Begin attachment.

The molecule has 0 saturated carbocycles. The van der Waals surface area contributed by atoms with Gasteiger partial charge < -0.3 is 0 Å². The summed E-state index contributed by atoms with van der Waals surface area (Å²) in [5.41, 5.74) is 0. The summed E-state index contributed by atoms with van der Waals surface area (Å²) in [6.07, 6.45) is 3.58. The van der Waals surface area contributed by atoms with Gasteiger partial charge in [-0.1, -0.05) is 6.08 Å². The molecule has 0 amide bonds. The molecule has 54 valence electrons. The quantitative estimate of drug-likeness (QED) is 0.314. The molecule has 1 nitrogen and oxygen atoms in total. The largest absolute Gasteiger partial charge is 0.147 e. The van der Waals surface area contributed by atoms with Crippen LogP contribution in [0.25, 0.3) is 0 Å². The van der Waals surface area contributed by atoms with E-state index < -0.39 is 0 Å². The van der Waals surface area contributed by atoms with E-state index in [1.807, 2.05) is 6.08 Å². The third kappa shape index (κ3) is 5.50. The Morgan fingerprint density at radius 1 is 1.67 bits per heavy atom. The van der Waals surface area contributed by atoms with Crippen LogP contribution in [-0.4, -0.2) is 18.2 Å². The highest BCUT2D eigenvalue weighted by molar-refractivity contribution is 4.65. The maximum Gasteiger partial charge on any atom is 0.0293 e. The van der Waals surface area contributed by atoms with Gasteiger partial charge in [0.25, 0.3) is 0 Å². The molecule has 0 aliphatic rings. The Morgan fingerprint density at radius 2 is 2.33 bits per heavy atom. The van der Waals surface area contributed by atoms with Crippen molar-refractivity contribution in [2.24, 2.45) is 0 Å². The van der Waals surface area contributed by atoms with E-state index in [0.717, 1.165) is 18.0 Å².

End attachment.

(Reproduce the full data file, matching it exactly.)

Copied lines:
The molecule has 0 saturated carbocycles. The van der Waals surface area contributed by atoms with Gasteiger partial charge < -0.3 is 0 Å². The summed E-state index contributed by atoms with van der Waals surface area (Å²) in [5.41, 5.74) is 0. The summed E-state index contributed by atoms with van der Waals surface area (Å²) in [6.07, 6.45) is 3.58. The van der Waals surface area contributed by atoms with Gasteiger partial charge in [-0.1, -0.05) is 6.08 Å². The molecule has 0 amide bonds. The molecule has 54 valence electrons. The quantitative estimate of drug-likeness (QED) is 0.314. The molecule has 1 nitrogen and oxygen atoms in total. The largest absolute Gasteiger partial charge is 0.147 e. The van der Waals surface area contributed by atoms with Crippen LogP contribution in [0.25, 0.3) is 0 Å². The van der Waals surface area contributed by atoms with E-state index < -0.39 is 0 Å². The van der Waals surface area contributed by atoms with E-state index in [1.807, 2.05) is 6.08 Å². The third kappa shape index (κ3) is 5.50. The Morgan fingerprint density at radius 1 is 1.67 bits per heavy atom. The van der Waals surface area contributed by atoms with Crippen LogP contribution in [-0.4, -0.2) is 18.2 Å². The highest BCUT2D eigenvalue weighted by molar-refractivity contribution is 4.65. The maximum Gasteiger partial charge on any atom is 0.0293 e. The van der Waals surface area contributed by atoms with Gasteiger partial charge in [0.25, 0.3) is 0 Å². The molecule has 0 aliphatic rings. The Morgan fingerprint density at radius 2 is 2.33 bits per heavy atom. The van der Waals surface area contributed by atoms with Crippen molar-refractivity contribution in [2.24, 2.45) is 0 Å². The van der Waals surface area contributed by atoms with E-state index in [0.717, 1.165) is 18.0 Å².